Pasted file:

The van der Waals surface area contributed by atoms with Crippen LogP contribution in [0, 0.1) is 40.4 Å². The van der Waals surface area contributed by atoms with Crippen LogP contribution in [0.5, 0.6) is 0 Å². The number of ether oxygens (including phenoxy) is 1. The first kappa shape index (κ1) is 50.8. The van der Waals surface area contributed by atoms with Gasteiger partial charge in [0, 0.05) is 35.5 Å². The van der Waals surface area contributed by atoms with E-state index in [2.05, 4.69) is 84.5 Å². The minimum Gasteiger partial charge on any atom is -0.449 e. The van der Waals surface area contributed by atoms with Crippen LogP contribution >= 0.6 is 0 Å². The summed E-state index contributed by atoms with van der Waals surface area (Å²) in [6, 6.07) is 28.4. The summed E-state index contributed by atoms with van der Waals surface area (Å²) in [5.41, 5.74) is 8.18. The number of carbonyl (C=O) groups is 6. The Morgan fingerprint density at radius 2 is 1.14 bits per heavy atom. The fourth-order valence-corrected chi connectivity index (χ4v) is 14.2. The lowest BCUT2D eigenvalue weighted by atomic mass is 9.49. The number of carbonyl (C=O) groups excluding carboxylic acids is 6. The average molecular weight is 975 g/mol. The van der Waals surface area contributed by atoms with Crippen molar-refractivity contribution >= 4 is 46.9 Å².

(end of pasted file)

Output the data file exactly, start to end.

The van der Waals surface area contributed by atoms with Crippen LogP contribution in [0, 0.1) is 40.4 Å². The van der Waals surface area contributed by atoms with Crippen LogP contribution in [0.5, 0.6) is 0 Å². The number of ether oxygens (including phenoxy) is 1. The first kappa shape index (κ1) is 50.8. The van der Waals surface area contributed by atoms with Gasteiger partial charge in [0, 0.05) is 35.5 Å². The van der Waals surface area contributed by atoms with E-state index in [2.05, 4.69) is 84.5 Å². The minimum Gasteiger partial charge on any atom is -0.449 e. The van der Waals surface area contributed by atoms with Crippen LogP contribution >= 0.6 is 0 Å². The summed E-state index contributed by atoms with van der Waals surface area (Å²) in [6, 6.07) is 28.4. The summed E-state index contributed by atoms with van der Waals surface area (Å²) in [5.41, 5.74) is 8.18. The number of carbonyl (C=O) groups is 6. The Morgan fingerprint density at radius 2 is 1.14 bits per heavy atom. The fourth-order valence-corrected chi connectivity index (χ4v) is 14.2. The lowest BCUT2D eigenvalue weighted by atomic mass is 9.49. The number of carbonyl (C=O) groups excluding carboxylic acids is 6. The average molecular weight is 975 g/mol. The van der Waals surface area contributed by atoms with Crippen molar-refractivity contribution >= 4 is 46.9 Å².